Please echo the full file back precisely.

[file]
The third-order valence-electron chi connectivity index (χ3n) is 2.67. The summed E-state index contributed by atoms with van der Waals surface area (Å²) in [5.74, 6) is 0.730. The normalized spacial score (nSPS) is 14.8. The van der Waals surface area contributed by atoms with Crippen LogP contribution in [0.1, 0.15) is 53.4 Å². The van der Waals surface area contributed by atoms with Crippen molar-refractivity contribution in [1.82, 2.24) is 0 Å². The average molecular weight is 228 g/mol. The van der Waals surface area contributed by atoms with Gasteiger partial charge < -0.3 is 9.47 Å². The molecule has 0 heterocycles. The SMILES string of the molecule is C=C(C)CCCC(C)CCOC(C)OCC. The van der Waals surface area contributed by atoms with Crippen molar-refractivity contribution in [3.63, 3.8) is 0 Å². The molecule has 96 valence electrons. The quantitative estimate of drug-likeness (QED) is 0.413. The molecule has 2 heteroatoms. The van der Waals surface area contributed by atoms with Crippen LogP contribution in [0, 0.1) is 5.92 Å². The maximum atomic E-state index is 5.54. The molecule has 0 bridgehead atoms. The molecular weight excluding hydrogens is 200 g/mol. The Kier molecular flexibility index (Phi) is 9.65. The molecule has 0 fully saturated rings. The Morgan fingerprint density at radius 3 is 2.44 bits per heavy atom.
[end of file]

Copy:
The third-order valence-electron chi connectivity index (χ3n) is 2.67. The summed E-state index contributed by atoms with van der Waals surface area (Å²) in [5.74, 6) is 0.730. The normalized spacial score (nSPS) is 14.8. The van der Waals surface area contributed by atoms with Crippen LogP contribution in [0.1, 0.15) is 53.4 Å². The van der Waals surface area contributed by atoms with Crippen molar-refractivity contribution in [1.82, 2.24) is 0 Å². The average molecular weight is 228 g/mol. The van der Waals surface area contributed by atoms with Gasteiger partial charge < -0.3 is 9.47 Å². The molecule has 0 heterocycles. The SMILES string of the molecule is C=C(C)CCCC(C)CCOC(C)OCC. The van der Waals surface area contributed by atoms with Crippen molar-refractivity contribution in [3.63, 3.8) is 0 Å². The molecule has 96 valence electrons. The quantitative estimate of drug-likeness (QED) is 0.413. The molecule has 2 heteroatoms. The van der Waals surface area contributed by atoms with Crippen LogP contribution in [0, 0.1) is 5.92 Å². The maximum atomic E-state index is 5.54. The molecule has 0 bridgehead atoms. The molecular weight excluding hydrogens is 200 g/mol. The Kier molecular flexibility index (Phi) is 9.65. The molecule has 0 fully saturated rings. The Morgan fingerprint density at radius 3 is 2.44 bits per heavy atom.